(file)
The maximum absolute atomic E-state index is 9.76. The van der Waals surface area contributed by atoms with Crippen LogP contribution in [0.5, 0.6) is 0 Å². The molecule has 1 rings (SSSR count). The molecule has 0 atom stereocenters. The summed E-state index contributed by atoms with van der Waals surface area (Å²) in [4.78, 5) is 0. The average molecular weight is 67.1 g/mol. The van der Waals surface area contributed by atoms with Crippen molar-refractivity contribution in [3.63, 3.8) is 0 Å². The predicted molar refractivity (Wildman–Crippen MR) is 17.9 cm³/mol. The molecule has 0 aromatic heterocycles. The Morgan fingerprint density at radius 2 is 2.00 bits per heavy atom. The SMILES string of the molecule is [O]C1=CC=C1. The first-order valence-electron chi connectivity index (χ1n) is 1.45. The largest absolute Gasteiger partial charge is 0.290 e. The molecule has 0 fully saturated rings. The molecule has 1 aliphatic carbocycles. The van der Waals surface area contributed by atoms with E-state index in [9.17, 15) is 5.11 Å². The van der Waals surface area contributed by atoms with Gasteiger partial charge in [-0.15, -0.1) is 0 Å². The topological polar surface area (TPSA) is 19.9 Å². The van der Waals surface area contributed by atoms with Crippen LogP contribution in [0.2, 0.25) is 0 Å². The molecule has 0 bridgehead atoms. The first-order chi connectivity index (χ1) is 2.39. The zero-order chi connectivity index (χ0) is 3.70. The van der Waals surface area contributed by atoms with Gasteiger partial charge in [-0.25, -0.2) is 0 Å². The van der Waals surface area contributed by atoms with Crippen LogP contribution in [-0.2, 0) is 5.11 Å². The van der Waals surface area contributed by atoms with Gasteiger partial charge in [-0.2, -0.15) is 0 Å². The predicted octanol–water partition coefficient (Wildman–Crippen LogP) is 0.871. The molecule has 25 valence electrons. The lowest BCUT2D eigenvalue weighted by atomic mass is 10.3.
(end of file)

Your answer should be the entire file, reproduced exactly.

The maximum absolute atomic E-state index is 9.76. The van der Waals surface area contributed by atoms with Crippen LogP contribution in [0.5, 0.6) is 0 Å². The molecule has 1 rings (SSSR count). The molecule has 0 atom stereocenters. The summed E-state index contributed by atoms with van der Waals surface area (Å²) in [4.78, 5) is 0. The average molecular weight is 67.1 g/mol. The van der Waals surface area contributed by atoms with Crippen molar-refractivity contribution in [3.63, 3.8) is 0 Å². The predicted molar refractivity (Wildman–Crippen MR) is 17.9 cm³/mol. The molecule has 0 aromatic heterocycles. The Morgan fingerprint density at radius 2 is 2.00 bits per heavy atom. The SMILES string of the molecule is [O]C1=CC=C1. The first-order valence-electron chi connectivity index (χ1n) is 1.45. The largest absolute Gasteiger partial charge is 0.290 e. The molecule has 0 fully saturated rings. The molecule has 1 aliphatic carbocycles. The van der Waals surface area contributed by atoms with E-state index in [9.17, 15) is 5.11 Å². The van der Waals surface area contributed by atoms with Gasteiger partial charge in [-0.15, -0.1) is 0 Å². The topological polar surface area (TPSA) is 19.9 Å². The van der Waals surface area contributed by atoms with Crippen LogP contribution in [0.2, 0.25) is 0 Å². The molecule has 0 bridgehead atoms. The first-order chi connectivity index (χ1) is 2.39. The zero-order chi connectivity index (χ0) is 3.70. The van der Waals surface area contributed by atoms with Gasteiger partial charge in [-0.25, -0.2) is 0 Å². The van der Waals surface area contributed by atoms with Crippen LogP contribution in [-0.2, 0) is 5.11 Å². The van der Waals surface area contributed by atoms with Gasteiger partial charge in [-0.2, -0.15) is 0 Å². The predicted octanol–water partition coefficient (Wildman–Crippen LogP) is 0.871. The molecule has 25 valence electrons. The lowest BCUT2D eigenvalue weighted by atomic mass is 10.3.